If you find ambient music exciting then the third installment of Kato Hideki's Death Ambient project is a cause for great and sombre joy! Japanese born Kato Hideki is a well rounded musician and conceptualist, who's interests include art and literature. Hideki spent the 80's in Japan, working with seminal figures Otomo Yoshihide as a founding memeber of Otomo Yoshihide's Ground Zero, Yamatsuka Eye of The Boredoms, Yoshida Tatsuya of Ruins and the great vocal improviser Koichi Makigami. After working with John Zorn and Makigami in 1991 on one of the latter's Toshiba EMI albums, Hideki decided to relocate to New York City. He quickly became an important part of the Downtown NY scene, recording with Marc Ribot, Zeena Parkins, Christian Marclay, and as an accompaniest for visiting artists such as Chris Cutler, and was named an artist-in-residence at Harvestworks.
Perhaps Hideki's most prominent project has been Death Ambient, which actually began life as the name of an album, the band simply credited to Hideki, Fred Frith and Ikue Mori. Mori and Hideki began working together in 1995, the year of the first Death Ambient release. The compatibility between these artists is apparent in both their interest in unusually structured music and the creation of fascinatingly textured sound. Fred Frith, then living in NYC, had worked with Mori since the mid-80's, after John Zorn introduced the then post-DNA drummer into the young Downtown scene. Hideki and Mori invited Frith to join them in creating "sounds and texture extravaganza," recorded in Brooklyn's Green Point Studio. The implication of the album is that it fits in the ambient/techno world, but in reality the association with that music is somewhat distant. All three musicians have extensive histories writing soundtracks and music for theatre, and that unobtrusive and subliminal approach comes through, using repeating dark and somewhat disturbing structures, though the 'ambient' aspects of the music are intermittently disturbed by improvisational interventions.
Death Ambient was very well received, and after their first tour in Germany under the Death Ambient name in 1998, the trio returned to NY and in 1999 recorded their second CD Synaesthesia, refining the darkly designed beauty of their form. Frith and Hideki create growling and grainy walls of guitar, while Mori's samplers accentuate and punctuate with her amazing palette of sound. My dictionary defines 'Synaesthesia' as the production of a sense impression relating to one sense or part of the body by stimulation of another sense or part of the body and the poetic description of a sense impression in terms of another sense, as in "a loud perfume" or "an icy voice." A fitting description for their hallucinatory series of sound perceptions and deceptions.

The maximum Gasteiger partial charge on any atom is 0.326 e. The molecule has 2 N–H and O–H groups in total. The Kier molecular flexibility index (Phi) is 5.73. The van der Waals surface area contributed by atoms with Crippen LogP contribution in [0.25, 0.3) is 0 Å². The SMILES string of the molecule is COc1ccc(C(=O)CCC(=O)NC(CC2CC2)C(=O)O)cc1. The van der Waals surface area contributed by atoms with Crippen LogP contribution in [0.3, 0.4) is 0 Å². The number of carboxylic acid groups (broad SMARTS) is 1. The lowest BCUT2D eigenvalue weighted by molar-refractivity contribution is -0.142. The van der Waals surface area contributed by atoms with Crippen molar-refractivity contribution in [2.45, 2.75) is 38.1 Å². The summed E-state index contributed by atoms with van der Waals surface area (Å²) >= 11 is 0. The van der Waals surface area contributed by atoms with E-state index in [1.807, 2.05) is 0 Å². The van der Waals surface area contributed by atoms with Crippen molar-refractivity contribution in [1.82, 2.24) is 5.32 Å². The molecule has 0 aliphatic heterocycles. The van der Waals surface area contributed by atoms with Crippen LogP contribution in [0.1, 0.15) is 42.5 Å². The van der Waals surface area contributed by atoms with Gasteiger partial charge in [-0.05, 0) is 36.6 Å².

Active musicians all three, it's taken another eight years to get to the latest Death Ambient release: Drunken Forest. The trio is joined by another Downtown NY player, the phenomenal percussionist Jim Pugliese. The album has actually been in development for six years, and the care and detail of the release are undeniable. The instrumentation is extensive, including Mori's computer, Frith's guitar, and Hideki's guitar, analog synthesizer, violin, banjo, mandolin, accordion, ukelele, electric and lap steel guitar, vocals, recorder, glasses, ice and water(!) Despite this, the music is more mysterious and, actually, more uniformally ambient, more electronic and with few interventions. The results are submersive and encompassing, an eerie and wonderfully dusky sound, meticulously devised, an excellent late night album to accompany your darkest dreams.
Cuneiform also chimed in with three new releases, and not a weak one in the lot (it's hard to expect anything different from Steve Feigenbaum's). For the improv listener, the double release of Steve Lacy and Roswell Rudd, with Jean-Jacques Avenel from Lacy's European trio and quintet settings. Lacy's work with Roswell Rudd had a long history, and the two were very like-minded musicians with similar tastes in jazz genres. These recordings were from the period 1999-2002, the first CD containing mostly Lacy originals with one Monk tune; the second CD presents both Rudd and Lacy compositions, along with Cecily Taylor and more Monk, including alternate takes. Lacy's young passing has left us with a wealth of unreleased material; kudos to Cuneiform for making this material available.